US 3383069 A
Description (OCR text may contain errors)
May 14, 1968 REBEL ET AL. 3,383,069
REEL FOR ROLL FILM Filed March 13, 1967 IN VEN TORS ANTON DEL By CLEME BECK United States Patent 3,383,069 REEL FOR ROLL FILM Anton Riedel, Gauting, and Clemenz Beck, Munich,
Germany, assignors to Agfa-Gevaert Aktiengesellschaft, Leverknsen, Germany Filed Mar. 13, 1967, Ser. No. 622,740 Claims priority, application Germany, Sept. 16, 1966,
Claims. (ci. 242-74 ABSTRACT OF THE DISCLOSURE The present invention relates to improvements in reels or spools for roll film or the like, particularly to improvements in miniature reels for use in still cameras in connection with -min. film.
It is already known to provide a reel with two slots each of which can receive the leading end of a photographic film. One of the slots is arranged to receive the .eading end from the one side and the other slot is intended to receive the film from the other side of the reel. Each slot accommodates a barb or tooth which prevents retraction of the leading end. A serious drawback of such reels is that their manufacturing cost is too high, mainly because they cannot be formed in a simple die or mold. This is attributable to the provision of two separate slots. Also, such reels cannot be used in dark rooms because, without seeing the reel, .the operator does not know which of the two slots is to receive the leading end of a film from a given side of the reel.
Accordingly, it is an important object of our present invention to provide a novel and improved reel for photographic roll film or like stripor band-shaped flexible material and to construct and assemble the reel in such a way that the leading end of a strip can be properly threaded through and retained in the core irrespective of the direction in which the leading end is being fed by the operators hand so that the operator need not actually see the reel during threading.
Another object of the invention is to provide a simple, lightweight, inexpensive and versatile reel for roll film or like strip stock and to design .the reel in such a way that it can be mass-produced by resorting to simple machinery.
A further object of the instant invention is to provide a reel whose core is formed with a single slot but is capable, nevertheless, of retaining the leading endof a strip irrespective of the direction in which the leading end is being introduced into the single slot.
A concomitant object of the invention is to provide the above outlined reel with a novel core and with novel strip-guiding and strip-retaining members which can be formed as integral parts of the core.
Briefly outlined, one feature of our present invention resides in the provision of a reel for elongated flexible strip stock, particularly for photographic roll film. In its presently preferred form, the reel comprises an elongated core having a slot and two retaining members having pointed portions one of which can hold against retraction the lea-ding end of a strip which has been introduced through one end of the slot and the other of which can retain against retraction a strip whose leading end has been introduced from the other end of the slot.
The core preferably consists of synthetic plastic material and is made integral with the partitions and retaining members.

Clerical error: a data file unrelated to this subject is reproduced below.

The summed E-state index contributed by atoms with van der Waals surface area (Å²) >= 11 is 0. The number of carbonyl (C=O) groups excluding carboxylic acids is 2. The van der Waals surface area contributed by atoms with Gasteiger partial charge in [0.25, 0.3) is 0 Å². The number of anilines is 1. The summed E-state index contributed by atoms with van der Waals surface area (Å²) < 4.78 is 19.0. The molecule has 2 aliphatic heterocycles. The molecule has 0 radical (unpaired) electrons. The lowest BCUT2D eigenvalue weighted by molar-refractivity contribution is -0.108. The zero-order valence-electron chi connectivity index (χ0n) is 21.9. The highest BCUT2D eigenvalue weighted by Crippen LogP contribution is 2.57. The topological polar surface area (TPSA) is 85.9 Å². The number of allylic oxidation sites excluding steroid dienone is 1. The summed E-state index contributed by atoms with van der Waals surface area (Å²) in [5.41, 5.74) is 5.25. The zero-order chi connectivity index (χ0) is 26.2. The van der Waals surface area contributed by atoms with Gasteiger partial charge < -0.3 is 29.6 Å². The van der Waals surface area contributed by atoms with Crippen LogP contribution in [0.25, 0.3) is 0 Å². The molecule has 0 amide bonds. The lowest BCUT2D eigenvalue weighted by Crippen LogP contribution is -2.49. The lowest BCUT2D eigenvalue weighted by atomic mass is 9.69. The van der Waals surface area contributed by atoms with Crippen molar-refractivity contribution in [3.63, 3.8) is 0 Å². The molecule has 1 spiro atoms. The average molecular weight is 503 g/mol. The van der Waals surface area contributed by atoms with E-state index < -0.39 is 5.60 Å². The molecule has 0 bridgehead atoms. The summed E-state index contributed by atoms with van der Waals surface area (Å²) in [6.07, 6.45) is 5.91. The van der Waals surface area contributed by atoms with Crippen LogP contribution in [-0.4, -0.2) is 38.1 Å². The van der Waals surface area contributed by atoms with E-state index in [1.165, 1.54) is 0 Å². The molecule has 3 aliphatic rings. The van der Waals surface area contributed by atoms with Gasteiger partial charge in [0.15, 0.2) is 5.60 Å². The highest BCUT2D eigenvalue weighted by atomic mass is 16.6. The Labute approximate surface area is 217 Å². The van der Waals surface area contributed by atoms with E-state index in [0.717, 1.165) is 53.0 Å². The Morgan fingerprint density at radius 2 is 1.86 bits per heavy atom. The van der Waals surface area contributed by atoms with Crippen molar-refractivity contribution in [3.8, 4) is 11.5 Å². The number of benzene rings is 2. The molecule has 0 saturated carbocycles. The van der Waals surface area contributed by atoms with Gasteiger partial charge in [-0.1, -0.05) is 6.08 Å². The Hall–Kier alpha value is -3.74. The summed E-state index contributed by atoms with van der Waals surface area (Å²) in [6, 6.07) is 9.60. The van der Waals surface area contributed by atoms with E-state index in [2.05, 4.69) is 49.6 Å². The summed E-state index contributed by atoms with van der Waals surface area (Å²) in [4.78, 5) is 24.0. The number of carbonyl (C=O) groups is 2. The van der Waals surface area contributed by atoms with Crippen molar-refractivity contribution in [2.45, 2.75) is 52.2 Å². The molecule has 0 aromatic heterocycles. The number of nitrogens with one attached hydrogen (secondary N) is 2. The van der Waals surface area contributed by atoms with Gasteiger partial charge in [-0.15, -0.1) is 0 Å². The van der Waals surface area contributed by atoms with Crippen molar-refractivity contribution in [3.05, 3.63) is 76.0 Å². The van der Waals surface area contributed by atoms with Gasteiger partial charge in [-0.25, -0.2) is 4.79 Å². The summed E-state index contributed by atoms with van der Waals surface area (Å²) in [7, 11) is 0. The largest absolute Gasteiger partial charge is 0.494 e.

The novel features which are considered as characteristic of the invention are set forth in particular in the appended claims. The improved reel itself, however, both as to its construction and its mode of operation, together with additional features and advantages thereof, will be best understood upon perusal of the following detailed description of a specific embodiment with reference to the accompanying drawings, in which:
FIG. 1 is a side elevational View of a reel which embodies the present invention; and
FIG. 2 is a transverse section as seen in the direction of arrows from the line IIII of FIG. 1.
Referring to the drawings in detail, there is shown a reel or spool for 35-min. roll film or the like. This reel comprises an elongated cylindrical core 1 with two axially spaced flanges 2, 3. The core 1 is provided with 2. diametrical through slot 4 having two open ends disposed at the opposite sides of the core axis and bounded by two side surfaces 5, 6 and two end surfaces 7, 8. The side surfaces 5, 6 are parallel to each other and to the axis of the core 1. The end surfaces 7, 8 extend transversely of the core.
The reel further'comprises two retaining members 9, 10 and two partitions 11, 12. These partitions respectively extend inwardly from the end surfaces 7, 8 and are aligned with but spaced from each other, as considered in the axial direction of the core 1. The width of the gap 13 between the partitions 11, 12 at least equals but may exceed half the width of the leading end of the film or other strip material which is being used in connection with our reel. Each of the two partitions 11, 12 is bounded by two faces 14 which are parallel to and two inclined film-deflecting faces 15 which make acute angles with the side surfaces 5, 6. As clearly shown in FIG. 2, the cross-section of each partition resembles a parallelogram, in the present instance a rhomboid.
The retaining members 9, 10 resemble hooks or teeth and respectively comprise preferably pointed strip-retaining portions or ridges 16, 17 which face and taper toward the two open ends of the slot 4. The flanks 18, 19 of the retaining members 9, 10 make acute angles with the side surfaces 5, 6 but their inclination is opposite to that of the faces 15 on the partitions 11, 12. In this way, the flank 18 defines with one face 15 of each partition an inlet which tapers inwardly from the left-hand open end of the slot 4, as viewed in FIG. 2, and the flank 19 defines with the remaining two faces 15 a second inlet which tapers inwardly from the right-hand open end of the slot.